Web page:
As a former Muay Thai fighter, and current owner of the Singpatong Sitnumnoi Muay Thai Boxing Gym, Num Noi arranges the fights, while his daughter Parichart ‘Prim’ Padburee handles marketing and promotion – it’s a relationship that’s working very well.
“I’m not good at business – I just love Muay Thai. So it’s good that my daughter is with me to help send emails, make phone calls and speak to third parties,” says Num Noi.
This Saturday marks the fifth event in the series, and each week it’s getting busier and more well-known Prim tells The Phuket News.
Despite there already being a constant stream of match-ups hyped as ‘Fights of the Century’, ‘Super Real Fights’, and ‘Championship Fights’ at the various Muay Thai stadia around the island, Num Noi explains the reasoning for him deciding to launch his own event.
“Many Thai stadiums don’t put on the ‘most genuine’ of fights. They just care about selling tickets and so will arrange fights between foreigners and out of shape Thai fighters. Many promoters just want to make money.”
It is Num Noi’s intention, therefore, to show real competitive fights, with very talented fighters.
“My father spent his life fighting and so he wanted to do something like this,” explains Prim.
“Many of the fighters from his gym have won top championship belts at Lumphini Stadium, and his foreign fighter is the only foreigner to currently have a Lumphini belt.”
Although there is the odd foreign fighter who trains at the the Singpatong Sitnumnoi gym in Patong, it is very much a traditional set-up.
“We have around 30 students from around Thailand who live at the gym, eat there and train hard there,” says Prim.
“Around 15 of them are children, who are training as a way out. They come from poor families. Muay Thai is good for them – it keeps them away from drugs and off the streets.”
The numbers of foreigners who travel to Thailand to train has become a huge money-spinner in recent years. Some come in order to simply get fit, while others do so in order to fight professionally.
Num Noi sees this as a positive boost for the sport, and way of raising its profile internationally.
He feels that the Thai government should be more lenient regarding the awarding of visas for foreigners who genuinely want to train and compete in Thailand, adding that it’s detrimental to their training for the foreign boxers to have to leave every three months.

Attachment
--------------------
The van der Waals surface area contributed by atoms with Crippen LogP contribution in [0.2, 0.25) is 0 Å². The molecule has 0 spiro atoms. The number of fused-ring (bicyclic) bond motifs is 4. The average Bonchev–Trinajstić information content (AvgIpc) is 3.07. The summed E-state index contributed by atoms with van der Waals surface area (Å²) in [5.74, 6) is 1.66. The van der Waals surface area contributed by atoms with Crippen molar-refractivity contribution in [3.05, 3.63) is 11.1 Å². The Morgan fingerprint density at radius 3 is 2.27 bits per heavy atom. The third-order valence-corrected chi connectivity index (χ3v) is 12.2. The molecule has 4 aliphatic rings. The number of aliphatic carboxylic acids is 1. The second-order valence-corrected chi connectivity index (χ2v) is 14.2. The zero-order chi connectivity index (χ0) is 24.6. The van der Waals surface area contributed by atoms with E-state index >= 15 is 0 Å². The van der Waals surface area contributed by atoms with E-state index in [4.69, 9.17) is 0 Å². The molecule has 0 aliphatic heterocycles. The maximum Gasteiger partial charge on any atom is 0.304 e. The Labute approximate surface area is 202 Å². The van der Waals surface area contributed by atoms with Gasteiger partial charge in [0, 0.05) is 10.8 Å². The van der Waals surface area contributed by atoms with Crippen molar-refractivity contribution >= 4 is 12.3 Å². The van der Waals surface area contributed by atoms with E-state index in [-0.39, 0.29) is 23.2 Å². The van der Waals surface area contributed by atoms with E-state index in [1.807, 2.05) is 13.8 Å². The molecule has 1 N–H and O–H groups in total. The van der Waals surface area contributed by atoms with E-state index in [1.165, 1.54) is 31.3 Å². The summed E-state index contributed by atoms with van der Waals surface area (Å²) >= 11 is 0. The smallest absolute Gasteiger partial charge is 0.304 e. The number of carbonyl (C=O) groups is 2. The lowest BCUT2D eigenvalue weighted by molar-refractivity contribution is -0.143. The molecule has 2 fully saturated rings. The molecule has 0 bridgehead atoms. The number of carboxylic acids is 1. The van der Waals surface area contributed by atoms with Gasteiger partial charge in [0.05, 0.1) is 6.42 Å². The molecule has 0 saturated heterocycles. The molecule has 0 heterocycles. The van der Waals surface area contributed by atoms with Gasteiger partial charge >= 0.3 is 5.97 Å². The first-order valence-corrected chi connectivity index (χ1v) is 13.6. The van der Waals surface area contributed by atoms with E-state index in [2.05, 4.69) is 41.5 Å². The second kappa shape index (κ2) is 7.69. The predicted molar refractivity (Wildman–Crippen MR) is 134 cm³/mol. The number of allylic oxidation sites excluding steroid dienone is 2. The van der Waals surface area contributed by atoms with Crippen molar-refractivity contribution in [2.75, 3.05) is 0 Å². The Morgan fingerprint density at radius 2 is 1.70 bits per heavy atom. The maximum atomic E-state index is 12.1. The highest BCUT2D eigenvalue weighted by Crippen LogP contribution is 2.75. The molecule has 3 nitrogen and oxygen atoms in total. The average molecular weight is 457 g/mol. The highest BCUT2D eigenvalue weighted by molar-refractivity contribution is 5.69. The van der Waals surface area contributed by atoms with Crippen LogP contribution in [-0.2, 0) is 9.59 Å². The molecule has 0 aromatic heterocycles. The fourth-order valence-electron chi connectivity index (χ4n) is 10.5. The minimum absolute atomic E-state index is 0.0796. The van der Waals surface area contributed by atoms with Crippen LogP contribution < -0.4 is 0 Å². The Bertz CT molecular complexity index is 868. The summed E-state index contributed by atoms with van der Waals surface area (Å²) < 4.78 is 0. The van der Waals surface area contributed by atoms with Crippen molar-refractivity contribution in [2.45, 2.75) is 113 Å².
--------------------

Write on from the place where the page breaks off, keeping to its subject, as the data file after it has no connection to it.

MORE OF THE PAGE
Num Noi also says that many Muay Thai fighters should be able, or more importantly willing, to compete in Mixed Martial Arts events as well.
The father and daughter team believe the increase in popularity of MMA and its official sanctioning by the Thai government (October’s DARE event in Bangkok was the first) is also good for Muay Thai.
“Many Thai fighters will learn from MMA fighters and vice versa, so it’s a win win situation really.”
To encourage people living on the island to watch real Muay Thai, every Saturday night at the Suk Singpatong and Sitnumnoi Muay Thai events, foreign residents can buy a special pass for B500.
“We’re doing this because it’s sad that some foreigners can’t afford [the inflated ‘foreign’ price] to go and watch Muay Thai. It’s good to get people into Muay Thai – it’s a great opportunity,” says Prim.
Prim herself has even got into Muay Thai, and a few months ago started training for the first time.
“I started training because it’s my heritage and it’s part of me and my family – it’s a gift really and it’s good for me. Boxing has brought me and my father together, it’s great.”
For more information on Suk Singpatong and Sitnumnoi Muay Thai Boxing Gym, visit: singpatong-sitnumnoi.com, or for the Saturday Night Fight series see: patongboxingstadium.com